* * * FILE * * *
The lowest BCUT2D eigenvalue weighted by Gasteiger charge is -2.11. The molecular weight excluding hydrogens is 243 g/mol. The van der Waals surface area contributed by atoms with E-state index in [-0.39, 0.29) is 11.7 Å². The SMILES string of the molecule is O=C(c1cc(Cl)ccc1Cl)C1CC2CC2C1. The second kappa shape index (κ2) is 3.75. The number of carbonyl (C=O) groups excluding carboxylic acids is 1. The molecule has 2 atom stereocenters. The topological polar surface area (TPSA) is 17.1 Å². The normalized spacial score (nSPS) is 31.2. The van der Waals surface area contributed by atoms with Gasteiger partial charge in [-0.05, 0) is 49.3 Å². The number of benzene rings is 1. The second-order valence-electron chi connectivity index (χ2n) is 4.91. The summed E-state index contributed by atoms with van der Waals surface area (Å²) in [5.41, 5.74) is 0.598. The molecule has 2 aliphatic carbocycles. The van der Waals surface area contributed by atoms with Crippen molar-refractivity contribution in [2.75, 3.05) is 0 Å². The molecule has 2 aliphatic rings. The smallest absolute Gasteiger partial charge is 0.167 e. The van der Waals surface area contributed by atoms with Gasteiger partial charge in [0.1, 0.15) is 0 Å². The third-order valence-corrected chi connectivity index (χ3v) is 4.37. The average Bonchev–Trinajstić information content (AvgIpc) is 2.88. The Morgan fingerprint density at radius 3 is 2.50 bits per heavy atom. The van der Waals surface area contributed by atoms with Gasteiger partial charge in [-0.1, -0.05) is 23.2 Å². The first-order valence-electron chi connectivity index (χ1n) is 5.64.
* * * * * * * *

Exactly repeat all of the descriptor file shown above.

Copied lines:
The lowest BCUT2D eigenvalue weighted by Gasteiger charge is -2.11. The molecular weight excluding hydrogens is 243 g/mol. The van der Waals surface area contributed by atoms with E-state index in [-0.39, 0.29) is 11.7 Å². The SMILES string of the molecule is O=C(c1cc(Cl)ccc1Cl)C1CC2CC2C1. The second kappa shape index (κ2) is 3.75. The number of carbonyl (C=O) groups excluding carboxylic acids is 1. The molecule has 2 atom stereocenters. The topological polar surface area (TPSA) is 17.1 Å². The normalized spacial score (nSPS) is 31.2. The van der Waals surface area contributed by atoms with Gasteiger partial charge in [-0.05, 0) is 49.3 Å². The number of benzene rings is 1. The second-order valence-electron chi connectivity index (χ2n) is 4.91. The summed E-state index contributed by atoms with van der Waals surface area (Å²) in [5.41, 5.74) is 0.598. The molecule has 2 aliphatic carbocycles. The van der Waals surface area contributed by atoms with Crippen molar-refractivity contribution in [2.75, 3.05) is 0 Å². The molecule has 2 aliphatic rings. The smallest absolute Gasteiger partial charge is 0.167 e. The van der Waals surface area contributed by atoms with Gasteiger partial charge in [0.1, 0.15) is 0 Å². The third-order valence-corrected chi connectivity index (χ3v) is 4.37. The average Bonchev–Trinajstić information content (AvgIpc) is 2.88. The Morgan fingerprint density at radius 3 is 2.50 bits per heavy atom. The van der Waals surface area contributed by atoms with Gasteiger partial charge in [-0.1, -0.05) is 23.2 Å². The first-order valence-electron chi connectivity index (χ1n) is 5.64.